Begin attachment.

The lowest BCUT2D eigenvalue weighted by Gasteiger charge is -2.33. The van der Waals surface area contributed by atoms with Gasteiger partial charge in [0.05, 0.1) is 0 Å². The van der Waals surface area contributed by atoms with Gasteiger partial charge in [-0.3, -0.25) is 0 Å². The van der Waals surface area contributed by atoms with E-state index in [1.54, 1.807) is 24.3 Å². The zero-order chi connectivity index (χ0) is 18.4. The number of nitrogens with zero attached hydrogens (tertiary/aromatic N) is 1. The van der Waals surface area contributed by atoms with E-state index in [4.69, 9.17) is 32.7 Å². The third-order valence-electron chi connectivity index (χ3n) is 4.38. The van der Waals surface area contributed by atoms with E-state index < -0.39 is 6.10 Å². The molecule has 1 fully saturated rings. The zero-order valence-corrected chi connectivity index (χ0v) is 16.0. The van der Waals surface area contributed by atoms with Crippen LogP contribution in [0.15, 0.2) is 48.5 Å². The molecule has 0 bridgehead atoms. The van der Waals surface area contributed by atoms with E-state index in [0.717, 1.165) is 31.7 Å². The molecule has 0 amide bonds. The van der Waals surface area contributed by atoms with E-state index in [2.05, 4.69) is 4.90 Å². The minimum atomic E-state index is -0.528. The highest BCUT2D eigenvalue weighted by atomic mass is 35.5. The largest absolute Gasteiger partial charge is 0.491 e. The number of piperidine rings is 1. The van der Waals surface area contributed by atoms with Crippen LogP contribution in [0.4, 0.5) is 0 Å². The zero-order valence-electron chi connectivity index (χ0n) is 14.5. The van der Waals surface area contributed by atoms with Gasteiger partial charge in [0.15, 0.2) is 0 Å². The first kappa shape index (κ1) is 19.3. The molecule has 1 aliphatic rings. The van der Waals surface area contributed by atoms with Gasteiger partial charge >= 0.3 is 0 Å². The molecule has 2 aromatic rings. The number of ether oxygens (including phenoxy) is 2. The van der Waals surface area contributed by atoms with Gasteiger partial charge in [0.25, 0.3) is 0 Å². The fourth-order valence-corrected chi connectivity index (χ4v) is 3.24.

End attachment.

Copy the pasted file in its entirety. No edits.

The lowest BCUT2D eigenvalue weighted by Gasteiger charge is -2.33. The van der Waals surface area contributed by atoms with Gasteiger partial charge in [0.05, 0.1) is 0 Å². The van der Waals surface area contributed by atoms with Gasteiger partial charge in [-0.3, -0.25) is 0 Å². The van der Waals surface area contributed by atoms with E-state index in [1.54, 1.807) is 24.3 Å². The zero-order chi connectivity index (χ0) is 18.4. The number of nitrogens with zero attached hydrogens (tertiary/aromatic N) is 1. The van der Waals surface area contributed by atoms with E-state index in [4.69, 9.17) is 32.7 Å². The third-order valence-electron chi connectivity index (χ3n) is 4.38. The van der Waals surface area contributed by atoms with E-state index < -0.39 is 6.10 Å². The molecule has 1 fully saturated rings. The zero-order valence-corrected chi connectivity index (χ0v) is 16.0. The van der Waals surface area contributed by atoms with Crippen LogP contribution in [0.15, 0.2) is 48.5 Å². The molecule has 0 bridgehead atoms. The van der Waals surface area contributed by atoms with E-state index in [0.717, 1.165) is 31.7 Å². The molecule has 0 amide bonds. The van der Waals surface area contributed by atoms with E-state index in [2.05, 4.69) is 4.90 Å². The minimum atomic E-state index is -0.528. The highest BCUT2D eigenvalue weighted by atomic mass is 35.5. The largest absolute Gasteiger partial charge is 0.491 e. The number of piperidine rings is 1. The van der Waals surface area contributed by atoms with Crippen LogP contribution in [0.4, 0.5) is 0 Å². The zero-order valence-electron chi connectivity index (χ0n) is 14.5. The van der Waals surface area contributed by atoms with Gasteiger partial charge in [0.15, 0.2) is 0 Å². The first kappa shape index (κ1) is 19.3. The molecule has 1 aliphatic rings. The van der Waals surface area contributed by atoms with Gasteiger partial charge >= 0.3 is 0 Å². The molecule has 2 aromatic rings. The number of ether oxygens (including phenoxy) is 2. The van der Waals surface area contributed by atoms with Gasteiger partial charge in [0.25, 0.3) is 0 Å². The fourth-order valence-corrected chi connectivity index (χ4v) is 3.24.